As you can see, we’ve finally found a measure at which Eddy Merckx doesn’t come out on top of, with his win rate at the Grand Tours actually marginally below Cavendish. It does show the difference in the Wins/Participation ration and stage ratios though, as Merckx would be over a win a Tour ahead of Cavendish if it was just by participations.


Alfredo Binda’s exemplary win rate of over 37% can partially be explained by his era, the late twenties and thirties, where the Giro had around 12-14 stages. Thus, winning “only” four or five would give him the ratio he has – still an incredible feat.

Freddy Maertens in the Vuelta’s then orange leader’s jersey in 1977

Freddy Maertens is arguably the most impressive performer however.Maertens racked up 35 stage wins in just six grand tours, he actually “only” won stages in five, including a stunning 13 in his one Vuelta participation, giving him a staggering 62% win rate at the event. He also managed a 30% win rate at the Giro, and just under 20%.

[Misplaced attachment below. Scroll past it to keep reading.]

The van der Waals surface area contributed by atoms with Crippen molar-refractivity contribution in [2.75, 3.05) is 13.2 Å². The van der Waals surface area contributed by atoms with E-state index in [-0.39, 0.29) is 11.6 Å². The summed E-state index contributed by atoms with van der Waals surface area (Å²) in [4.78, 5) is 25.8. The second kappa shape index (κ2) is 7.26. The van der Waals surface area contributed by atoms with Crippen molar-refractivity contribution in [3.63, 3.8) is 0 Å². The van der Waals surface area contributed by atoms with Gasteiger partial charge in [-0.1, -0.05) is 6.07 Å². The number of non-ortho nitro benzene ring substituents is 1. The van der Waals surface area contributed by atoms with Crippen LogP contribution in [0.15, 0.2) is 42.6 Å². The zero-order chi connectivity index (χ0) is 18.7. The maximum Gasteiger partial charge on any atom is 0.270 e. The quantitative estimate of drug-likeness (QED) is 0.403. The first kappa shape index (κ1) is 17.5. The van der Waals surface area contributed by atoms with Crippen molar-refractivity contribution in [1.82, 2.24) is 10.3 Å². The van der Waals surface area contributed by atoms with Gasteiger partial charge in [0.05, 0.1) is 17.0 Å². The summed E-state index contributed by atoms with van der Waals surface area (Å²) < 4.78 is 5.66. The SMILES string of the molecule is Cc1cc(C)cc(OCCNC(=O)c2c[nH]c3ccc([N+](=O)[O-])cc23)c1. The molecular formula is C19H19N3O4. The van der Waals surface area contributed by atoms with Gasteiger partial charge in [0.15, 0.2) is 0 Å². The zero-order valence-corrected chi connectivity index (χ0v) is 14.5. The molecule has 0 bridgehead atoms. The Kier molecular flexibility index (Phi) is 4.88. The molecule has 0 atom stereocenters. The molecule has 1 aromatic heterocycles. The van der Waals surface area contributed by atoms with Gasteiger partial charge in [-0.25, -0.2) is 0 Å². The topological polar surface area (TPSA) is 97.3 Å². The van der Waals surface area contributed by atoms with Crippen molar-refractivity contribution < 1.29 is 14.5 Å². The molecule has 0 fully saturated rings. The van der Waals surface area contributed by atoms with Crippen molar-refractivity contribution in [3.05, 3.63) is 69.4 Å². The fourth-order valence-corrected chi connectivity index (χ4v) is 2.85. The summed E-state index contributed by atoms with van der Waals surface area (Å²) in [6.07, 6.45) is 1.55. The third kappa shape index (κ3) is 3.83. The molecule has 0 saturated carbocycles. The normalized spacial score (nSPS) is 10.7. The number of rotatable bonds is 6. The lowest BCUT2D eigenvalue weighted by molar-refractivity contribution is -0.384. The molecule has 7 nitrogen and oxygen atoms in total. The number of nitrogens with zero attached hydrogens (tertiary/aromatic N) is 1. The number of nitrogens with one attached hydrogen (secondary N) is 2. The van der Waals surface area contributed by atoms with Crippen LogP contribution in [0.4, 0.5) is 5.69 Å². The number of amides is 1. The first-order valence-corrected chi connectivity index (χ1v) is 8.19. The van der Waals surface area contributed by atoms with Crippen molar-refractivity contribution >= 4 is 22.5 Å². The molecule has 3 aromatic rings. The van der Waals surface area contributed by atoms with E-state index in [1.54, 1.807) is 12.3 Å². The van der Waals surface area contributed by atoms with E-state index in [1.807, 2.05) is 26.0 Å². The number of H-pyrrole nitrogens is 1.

Elsewhere, one notable stat is Rik Van Looy’s stages per win figure at the Tour, which is the only one of anyone in the top ten that is over the 21, ie over the amount that would generally consitute one Tour. At 36, it infers that Van Looy took over 1 and a half Tours for every stage win he racked up at the event, whilst others averaged 5.6 stages for all Grand Tours.

The Modern Peloton


By my count, there are 179 riders who are either still riding or retiring in 2017 who have won Grand Tour stages (not counting cases like Luca Paolini and Chris Horner), with a total of 477 stage wins between them. But who should you have in your team if you want to guarantee stage wins?


Unsurprisingly, it is the sprinters who are the men you want if you want to bring in some sponsor pleasing victories. Arguably, the magic figure to aim for is to have a figure of one or more wins per participation, meaning that you essentially produce, on average, a stage win for every Grand Tour you enter (yes, yes, it doesn’t bear out in practice, but what does with cycling statistics?) Only 14 men achieve this statistic, and once you remove those who have only raced one Grand Tour (which perhaps unfairly voids Magnus Cort-Nielson’s two wins at the 2016 Vuelta), you are left with: